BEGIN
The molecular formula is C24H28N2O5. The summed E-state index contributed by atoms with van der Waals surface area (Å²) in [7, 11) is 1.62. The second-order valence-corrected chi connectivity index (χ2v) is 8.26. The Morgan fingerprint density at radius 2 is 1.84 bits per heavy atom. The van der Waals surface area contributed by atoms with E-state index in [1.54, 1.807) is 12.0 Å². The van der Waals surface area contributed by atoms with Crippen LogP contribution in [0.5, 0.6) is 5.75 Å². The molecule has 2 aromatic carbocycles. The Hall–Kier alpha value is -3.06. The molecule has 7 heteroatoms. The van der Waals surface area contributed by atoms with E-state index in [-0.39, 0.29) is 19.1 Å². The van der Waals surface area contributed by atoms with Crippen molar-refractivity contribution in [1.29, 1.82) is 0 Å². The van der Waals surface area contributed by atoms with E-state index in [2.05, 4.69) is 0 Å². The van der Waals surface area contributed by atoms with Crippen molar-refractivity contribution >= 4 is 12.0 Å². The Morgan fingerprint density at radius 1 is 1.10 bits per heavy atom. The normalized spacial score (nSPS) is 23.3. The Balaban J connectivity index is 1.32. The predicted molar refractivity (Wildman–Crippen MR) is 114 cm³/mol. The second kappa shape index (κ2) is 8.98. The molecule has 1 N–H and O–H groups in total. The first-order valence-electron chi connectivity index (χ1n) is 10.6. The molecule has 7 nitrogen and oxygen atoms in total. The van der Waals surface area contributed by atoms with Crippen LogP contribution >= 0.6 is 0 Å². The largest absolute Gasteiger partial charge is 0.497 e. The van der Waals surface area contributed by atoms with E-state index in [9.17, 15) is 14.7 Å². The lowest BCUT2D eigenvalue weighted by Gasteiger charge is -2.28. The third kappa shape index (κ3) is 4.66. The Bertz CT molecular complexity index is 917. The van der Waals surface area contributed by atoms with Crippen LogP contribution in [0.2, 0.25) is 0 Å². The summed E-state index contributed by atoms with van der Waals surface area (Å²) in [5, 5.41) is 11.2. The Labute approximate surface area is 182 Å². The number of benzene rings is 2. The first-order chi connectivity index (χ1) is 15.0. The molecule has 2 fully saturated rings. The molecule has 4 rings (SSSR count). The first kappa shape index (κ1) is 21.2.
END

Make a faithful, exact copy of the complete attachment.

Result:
The molecular formula is C24H28N2O5. The summed E-state index contributed by atoms with van der Waals surface area (Å²) in [7, 11) is 1.62. The second-order valence-corrected chi connectivity index (χ2v) is 8.26. The Morgan fingerprint density at radius 2 is 1.84 bits per heavy atom. The van der Waals surface area contributed by atoms with E-state index in [1.54, 1.807) is 12.0 Å². The van der Waals surface area contributed by atoms with Crippen LogP contribution in [0.5, 0.6) is 5.75 Å². The molecule has 2 aromatic carbocycles. The Hall–Kier alpha value is -3.06. The molecule has 7 heteroatoms. The van der Waals surface area contributed by atoms with E-state index in [-0.39, 0.29) is 19.1 Å². The van der Waals surface area contributed by atoms with Crippen molar-refractivity contribution in [1.29, 1.82) is 0 Å². The van der Waals surface area contributed by atoms with E-state index in [2.05, 4.69) is 0 Å². The van der Waals surface area contributed by atoms with Crippen molar-refractivity contribution >= 4 is 12.0 Å². The Morgan fingerprint density at radius 1 is 1.10 bits per heavy atom. The normalized spacial score (nSPS) is 23.3. The Balaban J connectivity index is 1.32. The predicted molar refractivity (Wildman–Crippen MR) is 114 cm³/mol. The second kappa shape index (κ2) is 8.98. The molecule has 1 N–H and O–H groups in total. The first-order valence-electron chi connectivity index (χ1n) is 10.6. The molecule has 7 nitrogen and oxygen atoms in total. The van der Waals surface area contributed by atoms with Crippen LogP contribution >= 0.6 is 0 Å². The largest absolute Gasteiger partial charge is 0.497 e. The van der Waals surface area contributed by atoms with E-state index in [9.17, 15) is 14.7 Å². The lowest BCUT2D eigenvalue weighted by Gasteiger charge is -2.28. The third kappa shape index (κ3) is 4.66. The Bertz CT molecular complexity index is 917. The van der Waals surface area contributed by atoms with Crippen LogP contribution in [0.2, 0.25) is 0 Å². The summed E-state index contributed by atoms with van der Waals surface area (Å²) in [5, 5.41) is 11.2. The Labute approximate surface area is 182 Å². The number of benzene rings is 2. The first-order chi connectivity index (χ1) is 15.0. The molecule has 2 fully saturated rings. The molecule has 4 rings (SSSR count). The first kappa shape index (κ1) is 21.2.